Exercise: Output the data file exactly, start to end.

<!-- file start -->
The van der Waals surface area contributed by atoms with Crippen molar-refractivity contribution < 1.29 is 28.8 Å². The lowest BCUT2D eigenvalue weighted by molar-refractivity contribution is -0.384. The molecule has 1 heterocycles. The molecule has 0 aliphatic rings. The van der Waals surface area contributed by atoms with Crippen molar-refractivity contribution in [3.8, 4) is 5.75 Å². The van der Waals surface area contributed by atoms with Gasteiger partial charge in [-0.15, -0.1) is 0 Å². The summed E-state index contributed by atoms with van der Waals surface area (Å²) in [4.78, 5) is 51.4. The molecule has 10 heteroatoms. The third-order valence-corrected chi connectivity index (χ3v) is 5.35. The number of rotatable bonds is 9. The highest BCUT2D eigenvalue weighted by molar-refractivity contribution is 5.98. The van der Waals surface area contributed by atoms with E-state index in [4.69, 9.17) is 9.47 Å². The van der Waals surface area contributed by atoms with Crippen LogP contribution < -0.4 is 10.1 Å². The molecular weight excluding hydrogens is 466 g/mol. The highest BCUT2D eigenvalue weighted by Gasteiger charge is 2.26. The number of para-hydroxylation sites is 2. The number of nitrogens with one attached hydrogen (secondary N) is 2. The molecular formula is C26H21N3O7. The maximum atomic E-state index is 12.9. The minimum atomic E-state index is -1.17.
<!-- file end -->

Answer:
The van der Waals surface area contributed by atoms with Crippen molar-refractivity contribution < 1.29 is 28.8 Å². The lowest BCUT2D eigenvalue weighted by molar-refractivity contribution is -0.384. The molecule has 1 heterocycles. The molecule has 0 aliphatic rings. The van der Waals surface area contributed by atoms with Crippen molar-refractivity contribution in [3.8, 4) is 5.75 Å². The van der Waals surface area contributed by atoms with Gasteiger partial charge in [-0.15, -0.1) is 0 Å². The summed E-state index contributed by atoms with van der Waals surface area (Å²) in [4.78, 5) is 51.4. The molecule has 10 heteroatoms. The third-order valence-corrected chi connectivity index (χ3v) is 5.35. The number of rotatable bonds is 9. The highest BCUT2D eigenvalue weighted by molar-refractivity contribution is 5.98. The van der Waals surface area contributed by atoms with E-state index in [4.69, 9.17) is 9.47 Å². The van der Waals surface area contributed by atoms with Crippen LogP contribution < -0.4 is 10.1 Å². The molecular weight excluding hydrogens is 466 g/mol. The highest BCUT2D eigenvalue weighted by Gasteiger charge is 2.26. The number of para-hydroxylation sites is 2. The number of nitrogens with one attached hydrogen (secondary N) is 2. The molecular formula is C26H21N3O7. The maximum atomic E-state index is 12.9. The minimum atomic E-state index is -1.17.